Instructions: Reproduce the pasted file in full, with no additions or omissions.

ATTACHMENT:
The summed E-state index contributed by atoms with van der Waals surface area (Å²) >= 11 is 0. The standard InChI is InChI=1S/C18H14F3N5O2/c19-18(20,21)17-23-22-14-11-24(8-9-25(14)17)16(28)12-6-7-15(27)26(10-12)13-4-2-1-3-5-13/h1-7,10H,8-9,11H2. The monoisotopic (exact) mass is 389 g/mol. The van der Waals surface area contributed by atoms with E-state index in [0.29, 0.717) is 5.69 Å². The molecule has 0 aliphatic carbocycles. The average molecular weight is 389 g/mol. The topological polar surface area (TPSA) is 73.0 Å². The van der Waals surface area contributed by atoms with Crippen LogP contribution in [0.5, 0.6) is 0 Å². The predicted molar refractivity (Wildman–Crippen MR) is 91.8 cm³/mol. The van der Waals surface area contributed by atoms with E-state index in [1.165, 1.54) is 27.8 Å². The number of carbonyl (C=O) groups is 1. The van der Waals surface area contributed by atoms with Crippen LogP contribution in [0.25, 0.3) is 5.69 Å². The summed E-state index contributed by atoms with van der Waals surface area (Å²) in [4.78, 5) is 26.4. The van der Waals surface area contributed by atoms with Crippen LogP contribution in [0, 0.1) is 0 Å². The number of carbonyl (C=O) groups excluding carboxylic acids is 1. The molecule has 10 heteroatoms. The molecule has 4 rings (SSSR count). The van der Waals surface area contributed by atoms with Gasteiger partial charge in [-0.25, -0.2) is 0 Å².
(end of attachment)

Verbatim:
The summed E-state index contributed by atoms with van der Waals surface area (Å²) >= 11 is 0. The standard InChI is InChI=1S/C18H14F3N5O2/c19-18(20,21)17-23-22-14-11-24(8-9-25(14)17)16(28)12-6-7-15(27)26(10-12)13-4-2-1-3-5-13/h1-7,10H,8-9,11H2. The monoisotopic (exact) mass is 389 g/mol. The van der Waals surface area contributed by atoms with E-state index in [0.29, 0.717) is 5.69 Å². The molecule has 0 aliphatic carbocycles. The average molecular weight is 389 g/mol. The topological polar surface area (TPSA) is 73.0 Å². The van der Waals surface area contributed by atoms with Crippen LogP contribution in [0.5, 0.6) is 0 Å². The predicted molar refractivity (Wildman–Crippen MR) is 91.8 cm³/mol. The van der Waals surface area contributed by atoms with E-state index in [1.165, 1.54) is 27.8 Å². The number of carbonyl (C=O) groups is 1. The van der Waals surface area contributed by atoms with Crippen LogP contribution in [0.25, 0.3) is 5.69 Å². The summed E-state index contributed by atoms with van der Waals surface area (Å²) in [4.78, 5) is 26.4. The van der Waals surface area contributed by atoms with Crippen LogP contribution in [0, 0.1) is 0 Å². The number of carbonyl (C=O) groups excluding carboxylic acids is 1. The molecule has 10 heteroatoms. The molecule has 4 rings (SSSR count). The van der Waals surface area contributed by atoms with Gasteiger partial charge in [-0.25, -0.2) is 0 Å².